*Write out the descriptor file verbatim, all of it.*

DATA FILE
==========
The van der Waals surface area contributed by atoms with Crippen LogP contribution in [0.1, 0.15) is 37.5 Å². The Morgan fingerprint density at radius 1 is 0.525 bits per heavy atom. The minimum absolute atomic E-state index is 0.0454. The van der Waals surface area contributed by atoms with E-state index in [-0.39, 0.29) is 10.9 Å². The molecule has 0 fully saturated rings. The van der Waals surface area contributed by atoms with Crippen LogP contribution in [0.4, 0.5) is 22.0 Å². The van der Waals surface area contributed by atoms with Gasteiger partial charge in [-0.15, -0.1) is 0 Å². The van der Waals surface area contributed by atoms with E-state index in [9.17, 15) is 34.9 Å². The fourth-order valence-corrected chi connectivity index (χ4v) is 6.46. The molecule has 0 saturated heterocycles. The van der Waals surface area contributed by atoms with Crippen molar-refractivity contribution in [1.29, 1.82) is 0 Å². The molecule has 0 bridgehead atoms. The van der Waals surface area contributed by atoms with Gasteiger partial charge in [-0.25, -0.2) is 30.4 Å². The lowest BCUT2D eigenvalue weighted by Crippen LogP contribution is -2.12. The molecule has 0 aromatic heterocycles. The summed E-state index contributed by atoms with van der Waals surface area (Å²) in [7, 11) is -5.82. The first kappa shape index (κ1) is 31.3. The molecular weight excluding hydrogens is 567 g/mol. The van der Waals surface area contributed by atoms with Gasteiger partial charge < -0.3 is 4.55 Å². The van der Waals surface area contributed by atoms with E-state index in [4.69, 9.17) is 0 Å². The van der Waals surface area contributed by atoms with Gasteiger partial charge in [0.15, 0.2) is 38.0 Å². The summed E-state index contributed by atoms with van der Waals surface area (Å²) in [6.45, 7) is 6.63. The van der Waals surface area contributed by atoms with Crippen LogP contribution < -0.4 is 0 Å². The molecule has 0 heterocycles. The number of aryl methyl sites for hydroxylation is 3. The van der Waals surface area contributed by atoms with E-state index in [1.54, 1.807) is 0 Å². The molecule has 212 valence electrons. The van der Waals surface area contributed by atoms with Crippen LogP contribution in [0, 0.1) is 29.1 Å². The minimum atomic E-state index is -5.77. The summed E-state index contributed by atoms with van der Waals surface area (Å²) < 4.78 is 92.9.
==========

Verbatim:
The van der Waals surface area contributed by atoms with Crippen LogP contribution in [0.1, 0.15) is 37.5 Å². The Morgan fingerprint density at radius 1 is 0.525 bits per heavy atom. The minimum absolute atomic E-state index is 0.0454. The van der Waals surface area contributed by atoms with E-state index in [-0.39, 0.29) is 10.9 Å². The molecule has 0 fully saturated rings. The van der Waals surface area contributed by atoms with Crippen LogP contribution in [0.4, 0.5) is 22.0 Å². The van der Waals surface area contributed by atoms with Gasteiger partial charge in [-0.15, -0.1) is 0 Å². The van der Waals surface area contributed by atoms with E-state index in [9.17, 15) is 34.9 Å². The fourth-order valence-corrected chi connectivity index (χ4v) is 6.46. The molecule has 0 saturated heterocycles. The van der Waals surface area contributed by atoms with Crippen molar-refractivity contribution in [1.29, 1.82) is 0 Å². The molecule has 0 bridgehead atoms. The van der Waals surface area contributed by atoms with Gasteiger partial charge in [-0.25, -0.2) is 30.4 Å². The lowest BCUT2D eigenvalue weighted by Crippen LogP contribution is -2.12. The molecule has 0 aromatic heterocycles. The summed E-state index contributed by atoms with van der Waals surface area (Å²) in [7, 11) is -5.82. The first kappa shape index (κ1) is 31.3. The molecular weight excluding hydrogens is 567 g/mol. The van der Waals surface area contributed by atoms with Gasteiger partial charge < -0.3 is 4.55 Å². The van der Waals surface area contributed by atoms with E-state index in [4.69, 9.17) is 0 Å². The van der Waals surface area contributed by atoms with Gasteiger partial charge in [0.15, 0.2) is 38.0 Å². The summed E-state index contributed by atoms with van der Waals surface area (Å²) in [6.45, 7) is 6.63. The van der Waals surface area contributed by atoms with Crippen LogP contribution < -0.4 is 0 Å². The molecule has 0 heterocycles. The number of aryl methyl sites for hydroxylation is 3. The van der Waals surface area contributed by atoms with E-state index in [1.54, 1.807) is 0 Å². The molecule has 212 valence electrons. The van der Waals surface area contributed by atoms with Crippen LogP contribution in [0, 0.1) is 29.1 Å². The minimum atomic E-state index is -5.77. The summed E-state index contributed by atoms with van der Waals surface area (Å²) < 4.78 is 92.9.